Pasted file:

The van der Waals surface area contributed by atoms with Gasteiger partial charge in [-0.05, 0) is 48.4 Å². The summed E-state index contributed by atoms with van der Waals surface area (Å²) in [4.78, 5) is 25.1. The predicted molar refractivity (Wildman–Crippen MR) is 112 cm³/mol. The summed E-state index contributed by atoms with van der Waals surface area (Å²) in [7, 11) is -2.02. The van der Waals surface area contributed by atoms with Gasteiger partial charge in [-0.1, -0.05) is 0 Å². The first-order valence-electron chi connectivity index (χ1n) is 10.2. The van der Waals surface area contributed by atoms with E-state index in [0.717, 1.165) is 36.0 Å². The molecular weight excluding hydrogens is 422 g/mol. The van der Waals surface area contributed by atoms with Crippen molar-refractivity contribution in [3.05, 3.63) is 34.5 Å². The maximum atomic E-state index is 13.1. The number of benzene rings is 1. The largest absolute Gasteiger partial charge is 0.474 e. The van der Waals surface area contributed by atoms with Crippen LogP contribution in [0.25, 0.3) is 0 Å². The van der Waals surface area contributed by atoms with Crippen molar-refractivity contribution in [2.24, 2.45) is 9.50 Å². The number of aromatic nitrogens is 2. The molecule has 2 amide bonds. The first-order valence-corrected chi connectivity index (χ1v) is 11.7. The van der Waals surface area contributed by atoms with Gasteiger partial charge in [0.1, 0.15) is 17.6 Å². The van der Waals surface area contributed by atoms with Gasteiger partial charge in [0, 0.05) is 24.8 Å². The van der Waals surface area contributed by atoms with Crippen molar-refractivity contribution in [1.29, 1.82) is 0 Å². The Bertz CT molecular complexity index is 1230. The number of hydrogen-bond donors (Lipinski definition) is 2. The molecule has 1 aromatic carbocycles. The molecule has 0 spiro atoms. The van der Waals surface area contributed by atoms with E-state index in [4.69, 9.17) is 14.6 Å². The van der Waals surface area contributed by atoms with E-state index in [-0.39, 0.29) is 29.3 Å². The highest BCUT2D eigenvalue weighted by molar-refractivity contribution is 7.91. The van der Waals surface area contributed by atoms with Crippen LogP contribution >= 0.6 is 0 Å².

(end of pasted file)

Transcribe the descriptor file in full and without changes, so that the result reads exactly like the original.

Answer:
The van der Waals surface area contributed by atoms with Gasteiger partial charge in [-0.05, 0) is 48.4 Å². The summed E-state index contributed by atoms with van der Waals surface area (Å²) in [4.78, 5) is 25.1. The predicted molar refractivity (Wildman–Crippen MR) is 112 cm³/mol. The summed E-state index contributed by atoms with van der Waals surface area (Å²) in [7, 11) is -2.02. The van der Waals surface area contributed by atoms with Gasteiger partial charge in [-0.1, -0.05) is 0 Å². The first-order valence-electron chi connectivity index (χ1n) is 10.2. The van der Waals surface area contributed by atoms with E-state index in [0.717, 1.165) is 36.0 Å². The molecular weight excluding hydrogens is 422 g/mol. The van der Waals surface area contributed by atoms with Crippen molar-refractivity contribution in [3.05, 3.63) is 34.5 Å². The maximum atomic E-state index is 13.1. The number of benzene rings is 1. The largest absolute Gasteiger partial charge is 0.474 e. The van der Waals surface area contributed by atoms with Crippen LogP contribution in [0.25, 0.3) is 0 Å². The van der Waals surface area contributed by atoms with Crippen molar-refractivity contribution in [2.24, 2.45) is 9.50 Å². The number of aromatic nitrogens is 2. The molecule has 2 amide bonds. The first-order valence-corrected chi connectivity index (χ1v) is 11.7. The van der Waals surface area contributed by atoms with Gasteiger partial charge in [0.1, 0.15) is 17.6 Å². The van der Waals surface area contributed by atoms with Gasteiger partial charge in [0, 0.05) is 24.8 Å². The van der Waals surface area contributed by atoms with Crippen molar-refractivity contribution in [1.29, 1.82) is 0 Å². The Bertz CT molecular complexity index is 1230. The number of hydrogen-bond donors (Lipinski definition) is 2. The molecule has 1 aromatic carbocycles. The molecule has 0 spiro atoms. The van der Waals surface area contributed by atoms with E-state index in [4.69, 9.17) is 14.6 Å². The van der Waals surface area contributed by atoms with E-state index in [-0.39, 0.29) is 29.3 Å². The highest BCUT2D eigenvalue weighted by molar-refractivity contribution is 7.91. The van der Waals surface area contributed by atoms with Crippen LogP contribution >= 0.6 is 0 Å².